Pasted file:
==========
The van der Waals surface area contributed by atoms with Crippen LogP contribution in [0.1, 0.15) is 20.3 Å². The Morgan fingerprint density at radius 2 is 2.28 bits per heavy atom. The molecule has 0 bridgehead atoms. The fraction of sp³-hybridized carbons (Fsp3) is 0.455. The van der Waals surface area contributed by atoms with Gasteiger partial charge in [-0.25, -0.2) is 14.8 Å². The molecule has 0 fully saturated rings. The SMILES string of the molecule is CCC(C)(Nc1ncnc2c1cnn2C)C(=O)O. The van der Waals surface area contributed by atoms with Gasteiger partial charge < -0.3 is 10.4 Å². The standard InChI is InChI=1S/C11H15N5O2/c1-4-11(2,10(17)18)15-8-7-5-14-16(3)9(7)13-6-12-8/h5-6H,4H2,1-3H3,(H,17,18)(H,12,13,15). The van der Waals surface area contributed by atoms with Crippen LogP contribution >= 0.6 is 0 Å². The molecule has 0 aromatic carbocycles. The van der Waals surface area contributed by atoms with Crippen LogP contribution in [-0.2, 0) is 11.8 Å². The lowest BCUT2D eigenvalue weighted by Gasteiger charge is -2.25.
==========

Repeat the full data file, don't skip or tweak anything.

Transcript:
The van der Waals surface area contributed by atoms with Crippen LogP contribution in [0.1, 0.15) is 20.3 Å². The Morgan fingerprint density at radius 2 is 2.28 bits per heavy atom. The molecule has 0 bridgehead atoms. The fraction of sp³-hybridized carbons (Fsp3) is 0.455. The van der Waals surface area contributed by atoms with Gasteiger partial charge in [-0.25, -0.2) is 14.8 Å². The molecule has 0 fully saturated rings. The SMILES string of the molecule is CCC(C)(Nc1ncnc2c1cnn2C)C(=O)O. The van der Waals surface area contributed by atoms with Gasteiger partial charge < -0.3 is 10.4 Å². The standard InChI is InChI=1S/C11H15N5O2/c1-4-11(2,10(17)18)15-8-7-5-14-16(3)9(7)13-6-12-8/h5-6H,4H2,1-3H3,(H,17,18)(H,12,13,15). The van der Waals surface area contributed by atoms with Crippen LogP contribution >= 0.6 is 0 Å². The molecule has 0 aromatic carbocycles. The van der Waals surface area contributed by atoms with Crippen LogP contribution in [-0.2, 0) is 11.8 Å². The lowest BCUT2D eigenvalue weighted by Gasteiger charge is -2.25.